When Dr. Benjamin Carson and a team of South African doctors set out to separate Siamese twins who were joined at the head, they figured their greatest challenge would be to leave the sisters with fully intact brains.
They were wrong.
Yesterday, in the Johns Hopkins Children's Center, the esteemed neurosurgeon reflected on the surprising difficulties that caused one twin's death hours after surgery and the other's demise a day later.
Dr. Carson, who had traveled to South Africa to assist in the operation two weeks ago, said doctors were ultimately defeated by the fact that the infants were dependent on each other for heart and kidney function -- despite sharing tissue only at the backs of their heads.
"The fact of the matter is that they were symbiotic twins, living off each other," Dr. Carson said. They were so intimately tied, he said, that they would have died even if the operation had been performed in a more sophisticated operating room or if surgery had been passed up.
"If we had done nothing, they would have died within a week or two," he said. "They were rapidly deteriorating."
The girls -- Nthabiseng and Mahlatse Makwaeba -- were born nine months earlier to a couple who lived in a remote region north of Pretoria. During their short lives, the twins looked in opposite directions, unable to crawl or sit up.
Joined at the skull, they shared a large vein that provides the central conduit by which blood leaves the brain. Dividing the vein and rebuilding the halves into two functioning vessels promised to be one of the surgeons' greatest challenges.
That aspect of the 20-hour operation went smoothly, but unforeseen problems proved to be the twins' undoing.
The weaker of the two, Nthabiseng, was born with a heart defect and endured corrective surgery when she was a few months old. Her heart took a turn for the worse as she approached her second operation.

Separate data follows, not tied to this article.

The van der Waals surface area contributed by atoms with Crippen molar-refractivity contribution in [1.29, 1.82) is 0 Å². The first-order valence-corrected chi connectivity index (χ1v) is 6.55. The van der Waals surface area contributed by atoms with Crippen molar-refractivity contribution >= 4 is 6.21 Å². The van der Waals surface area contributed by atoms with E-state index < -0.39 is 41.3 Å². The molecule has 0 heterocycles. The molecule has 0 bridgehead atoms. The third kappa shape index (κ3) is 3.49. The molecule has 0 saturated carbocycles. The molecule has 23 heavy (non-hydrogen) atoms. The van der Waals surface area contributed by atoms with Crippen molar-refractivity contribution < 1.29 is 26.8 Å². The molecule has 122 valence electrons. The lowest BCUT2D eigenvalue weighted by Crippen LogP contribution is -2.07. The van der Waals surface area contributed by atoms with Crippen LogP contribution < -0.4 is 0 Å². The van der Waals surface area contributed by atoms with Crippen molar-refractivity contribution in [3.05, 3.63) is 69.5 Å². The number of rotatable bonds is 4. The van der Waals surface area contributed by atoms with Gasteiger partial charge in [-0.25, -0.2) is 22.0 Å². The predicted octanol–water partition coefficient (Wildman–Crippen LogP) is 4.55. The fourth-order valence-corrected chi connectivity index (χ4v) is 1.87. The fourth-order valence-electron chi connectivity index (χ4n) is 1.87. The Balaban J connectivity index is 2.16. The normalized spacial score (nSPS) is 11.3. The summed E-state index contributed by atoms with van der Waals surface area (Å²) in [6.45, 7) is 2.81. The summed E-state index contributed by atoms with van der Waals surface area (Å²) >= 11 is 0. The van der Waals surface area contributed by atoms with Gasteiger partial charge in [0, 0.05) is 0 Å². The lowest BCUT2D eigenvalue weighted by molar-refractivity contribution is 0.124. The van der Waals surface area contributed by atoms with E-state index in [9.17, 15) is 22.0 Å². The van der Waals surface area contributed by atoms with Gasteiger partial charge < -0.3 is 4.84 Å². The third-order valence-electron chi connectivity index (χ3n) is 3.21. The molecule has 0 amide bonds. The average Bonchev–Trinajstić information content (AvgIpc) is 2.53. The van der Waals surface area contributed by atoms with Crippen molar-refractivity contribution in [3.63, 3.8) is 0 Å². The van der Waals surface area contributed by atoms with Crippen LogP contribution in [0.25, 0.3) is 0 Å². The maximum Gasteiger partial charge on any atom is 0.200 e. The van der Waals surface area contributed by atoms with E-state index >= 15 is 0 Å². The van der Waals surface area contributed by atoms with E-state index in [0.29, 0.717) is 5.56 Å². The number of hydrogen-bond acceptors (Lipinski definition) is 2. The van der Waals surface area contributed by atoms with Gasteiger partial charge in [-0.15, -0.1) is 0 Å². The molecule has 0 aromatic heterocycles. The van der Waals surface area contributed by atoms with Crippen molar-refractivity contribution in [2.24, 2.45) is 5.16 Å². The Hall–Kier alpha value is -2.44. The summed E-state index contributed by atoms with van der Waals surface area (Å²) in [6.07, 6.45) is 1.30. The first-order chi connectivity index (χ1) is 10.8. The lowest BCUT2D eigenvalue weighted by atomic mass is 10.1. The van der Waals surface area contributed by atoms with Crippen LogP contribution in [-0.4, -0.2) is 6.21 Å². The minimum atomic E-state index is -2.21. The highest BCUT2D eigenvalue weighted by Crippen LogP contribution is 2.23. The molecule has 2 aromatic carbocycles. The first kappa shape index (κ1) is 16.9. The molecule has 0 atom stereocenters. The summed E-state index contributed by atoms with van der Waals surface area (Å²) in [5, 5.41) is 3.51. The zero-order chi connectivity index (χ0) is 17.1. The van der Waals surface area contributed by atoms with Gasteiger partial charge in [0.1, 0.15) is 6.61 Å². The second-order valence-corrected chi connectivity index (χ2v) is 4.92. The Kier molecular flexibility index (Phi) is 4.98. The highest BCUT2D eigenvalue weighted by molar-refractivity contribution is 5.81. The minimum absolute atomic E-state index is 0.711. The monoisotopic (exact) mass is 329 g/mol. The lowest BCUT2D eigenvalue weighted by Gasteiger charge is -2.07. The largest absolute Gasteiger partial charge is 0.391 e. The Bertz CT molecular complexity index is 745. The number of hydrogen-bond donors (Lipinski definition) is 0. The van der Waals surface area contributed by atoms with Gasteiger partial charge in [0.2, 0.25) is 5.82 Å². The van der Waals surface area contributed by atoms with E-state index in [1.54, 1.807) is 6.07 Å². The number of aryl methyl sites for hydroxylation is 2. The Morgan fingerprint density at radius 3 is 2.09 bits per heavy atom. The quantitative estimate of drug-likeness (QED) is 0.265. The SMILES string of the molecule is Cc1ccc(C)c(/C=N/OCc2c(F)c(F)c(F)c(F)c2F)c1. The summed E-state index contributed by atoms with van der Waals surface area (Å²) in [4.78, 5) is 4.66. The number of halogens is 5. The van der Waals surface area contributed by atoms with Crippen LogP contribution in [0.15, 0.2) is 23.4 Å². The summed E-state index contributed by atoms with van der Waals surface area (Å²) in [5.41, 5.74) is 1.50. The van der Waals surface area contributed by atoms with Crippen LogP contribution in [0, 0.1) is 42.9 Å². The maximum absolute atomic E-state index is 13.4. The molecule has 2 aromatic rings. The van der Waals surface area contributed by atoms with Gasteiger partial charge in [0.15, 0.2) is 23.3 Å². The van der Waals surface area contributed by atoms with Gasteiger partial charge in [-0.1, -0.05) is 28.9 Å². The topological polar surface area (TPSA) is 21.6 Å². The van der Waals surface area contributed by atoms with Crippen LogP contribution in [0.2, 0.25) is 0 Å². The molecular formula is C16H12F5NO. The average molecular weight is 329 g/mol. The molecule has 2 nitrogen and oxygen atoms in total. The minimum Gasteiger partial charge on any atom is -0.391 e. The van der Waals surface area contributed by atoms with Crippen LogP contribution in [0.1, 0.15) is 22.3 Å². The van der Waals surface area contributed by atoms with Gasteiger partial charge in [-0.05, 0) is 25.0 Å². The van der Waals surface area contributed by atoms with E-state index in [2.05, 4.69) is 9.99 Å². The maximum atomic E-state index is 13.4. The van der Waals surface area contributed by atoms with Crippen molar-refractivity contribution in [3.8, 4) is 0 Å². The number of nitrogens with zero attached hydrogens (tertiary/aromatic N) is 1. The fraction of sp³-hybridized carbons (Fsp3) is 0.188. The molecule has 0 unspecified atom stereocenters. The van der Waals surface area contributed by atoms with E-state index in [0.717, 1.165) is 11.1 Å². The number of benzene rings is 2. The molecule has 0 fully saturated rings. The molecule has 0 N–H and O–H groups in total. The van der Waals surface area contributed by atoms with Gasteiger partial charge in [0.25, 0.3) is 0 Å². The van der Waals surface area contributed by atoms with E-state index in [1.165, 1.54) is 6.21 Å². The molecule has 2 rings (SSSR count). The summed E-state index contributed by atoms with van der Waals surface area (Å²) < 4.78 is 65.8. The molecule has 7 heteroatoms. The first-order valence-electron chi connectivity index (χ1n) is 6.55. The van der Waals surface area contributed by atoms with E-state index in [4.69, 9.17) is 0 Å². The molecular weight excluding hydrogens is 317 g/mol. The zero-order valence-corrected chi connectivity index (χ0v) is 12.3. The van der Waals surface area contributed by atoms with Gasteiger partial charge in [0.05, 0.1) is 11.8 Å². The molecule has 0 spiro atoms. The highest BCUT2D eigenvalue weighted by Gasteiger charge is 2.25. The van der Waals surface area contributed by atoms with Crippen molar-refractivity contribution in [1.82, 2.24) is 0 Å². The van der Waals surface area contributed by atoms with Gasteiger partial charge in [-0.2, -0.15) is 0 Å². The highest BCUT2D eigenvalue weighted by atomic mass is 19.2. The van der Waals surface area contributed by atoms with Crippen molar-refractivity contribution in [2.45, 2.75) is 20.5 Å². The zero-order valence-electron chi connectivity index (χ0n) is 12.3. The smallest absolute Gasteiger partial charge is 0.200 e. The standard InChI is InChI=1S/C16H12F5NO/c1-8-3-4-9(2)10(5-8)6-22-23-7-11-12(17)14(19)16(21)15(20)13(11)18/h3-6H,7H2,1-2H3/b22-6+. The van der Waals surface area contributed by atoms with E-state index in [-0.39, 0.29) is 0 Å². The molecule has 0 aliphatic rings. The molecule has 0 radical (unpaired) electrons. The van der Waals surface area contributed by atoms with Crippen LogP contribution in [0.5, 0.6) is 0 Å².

She was in congestive heart failure by the time doctors began the delicate separation. Several hours into surgery, just as doctors were reveling in their success with the brain separation, she went into cardiac arrest.
When doctors opened her chest, they were "aghast" at the heart's appearance, Dr. Carson said.
"It was markedly enlarged, three or four times larger than expected," he said. "Basically, it was just a bag with very little function."
It turned out Mahlatse's heart was doing the work of two.
Nthabiseng's heart was too weak to sustain blood flow on its own. A few hours after the operation, the girl was declared dead.
Meanwhile, Mahlatse seemed on the rebound.
"The next day, she was moving spontaneously," Dr. Carson said. "We were actually optimistic until it became very clear the baby was not putting out any urine" -- a sign her kidneys were not working.
A day later, Mahlatse died of kidney failure. An autopsy showed that the arteries leading into the kidneys were thin and shriveled -- a congenital defect -- allowing very little blood to be filtered.
Surprisingly, Mahlatse had depended on her weaker sister for kidney function.
He said the operation taught him an important lesson: that twins joined at the head may share various organ functions.
Pre-operative tests would have shown that the sisters shared heart and kidney functions. Had they done the tests, he said, they would have known that Nthabiseng was too weak to survive. They would have given her kidneys to her stronger sister in the hope that one could live.
The operation cost less than $100,000, he said.